So there is life after surgery. I do not know that my internal worry meter is any greater today than it was several years ago. The passage of time seems to move at a quicker pace than my younger years, but that is OK too. I am thankful for the skill of the surgeon and the support of my family through this recovery period. I do not consider myself completely recovered because I still encounter or notice improvements or a settling down of my body's functions and actions. If anyone has followed my writing on this topic because they are going through the same things I wish them Godspeed and I hope their outcome is as successful as mine appears to be.

Wednesday, January 7, 2009

Credit Cards

CNN runs a little poll on their home page every day. The question being polled may change once or twice a day. I just about always answer the question just to see how many are responding and what the sentiment is at the time. On January 7, 2009 the question is about credit card debt and has five categories to answer, first is I pay my credit cards off every month, second is less than $1000, third is less than $5000, fourth is less than $10,000 and the fifth alternative is more than $10,000. It is not an accurate poll, I understand that, but enough answer that there is some truth in the data.

This morning with 90,000 responding 49% paid their credit cards off monthly. However, the second largest category behind paying off monthly was more than $10,000 and 20% of the respondents fell into that category for about 18,000 respondents. I was surprised. This afternoon the number of respondents has increase to 180,000 and the percentages haven't changed. About 89,000 pay their credit cards off monthly, but 32,000 have over $10,000 in credit card debt. Wow! Think about the interest rate on that. Sounds like a racket to me.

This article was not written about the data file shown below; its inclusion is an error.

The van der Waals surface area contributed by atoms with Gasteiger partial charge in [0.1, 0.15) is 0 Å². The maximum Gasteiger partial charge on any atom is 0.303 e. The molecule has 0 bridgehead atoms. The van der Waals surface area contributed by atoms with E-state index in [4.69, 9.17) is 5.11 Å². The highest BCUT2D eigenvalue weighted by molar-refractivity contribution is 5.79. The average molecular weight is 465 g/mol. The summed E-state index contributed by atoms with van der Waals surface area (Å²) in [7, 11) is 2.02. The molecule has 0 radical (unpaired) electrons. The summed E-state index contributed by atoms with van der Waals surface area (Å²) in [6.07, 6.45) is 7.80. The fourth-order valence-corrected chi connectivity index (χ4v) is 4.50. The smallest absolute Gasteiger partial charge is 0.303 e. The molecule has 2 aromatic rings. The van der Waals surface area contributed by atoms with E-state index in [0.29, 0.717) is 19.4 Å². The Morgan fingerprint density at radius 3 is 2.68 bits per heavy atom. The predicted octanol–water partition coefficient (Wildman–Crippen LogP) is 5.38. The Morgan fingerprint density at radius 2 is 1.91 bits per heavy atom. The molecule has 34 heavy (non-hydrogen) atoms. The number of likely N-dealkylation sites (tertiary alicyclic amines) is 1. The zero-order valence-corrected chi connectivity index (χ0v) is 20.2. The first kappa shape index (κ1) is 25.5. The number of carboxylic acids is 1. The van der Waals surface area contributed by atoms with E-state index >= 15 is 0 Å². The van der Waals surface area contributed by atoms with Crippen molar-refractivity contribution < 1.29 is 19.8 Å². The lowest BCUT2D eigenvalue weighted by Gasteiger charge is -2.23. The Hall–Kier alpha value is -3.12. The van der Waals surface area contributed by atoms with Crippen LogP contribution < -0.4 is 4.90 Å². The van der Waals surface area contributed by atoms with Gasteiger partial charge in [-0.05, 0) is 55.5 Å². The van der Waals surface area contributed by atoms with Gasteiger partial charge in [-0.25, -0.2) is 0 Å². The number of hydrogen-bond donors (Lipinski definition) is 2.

Saturday, January 3, 2009

My Wall

Years ago we lost the back porch on our log cabin to rotten timbers. Since that time rain has taken it's toll and created wood rot that has necessitated major house repair. It is a simple process, grind away the rotten wood. Create a base, line the wall creating a false wall with treated 2 X 6's and then face the timbers with log facing recreating the log appearance. I have had this task for over three years and for some reason I have had a mental block against attacking the problem. I think it has to do with the magnitude of the task and the fact that you are fiddling with what I think is the structure of the house.

Well today I started rebuilding the wall. It was a lot easier than I thought, yet I've put it off for years. Now the relief is enormous and the feeling that I can get it done is overwhelming. I've enclosed some pictures that indicate the type of work I've done to date. I'll show finished when I get to that point.

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Israel vs. Hamas

Several days ago I was made aware of Israel's attack on Gaza. An event that has little to do with my world. Except I am part of a large world and things that go on concern me. I was upset that Israel should attack the way they did, and felt that maybe our support of Israel is inappropriate.

However, I also don't believe in half-measures. I've long felt the disregard that middle Eastern society has for human life makes negotiated settlements very tenuous and probably not long lived. So something has to get their attention. A price so steep that there is greater incentive to live in peace and harmony than to fight. Annihilation could be such an incentive. I know it sounds extreme, but how many years have Arabs, both Israelis and Palestinians been slaughtering one another. No intervention by world powers, the U.N. or any force I know of has forced peace. So, lets get rid of them, both.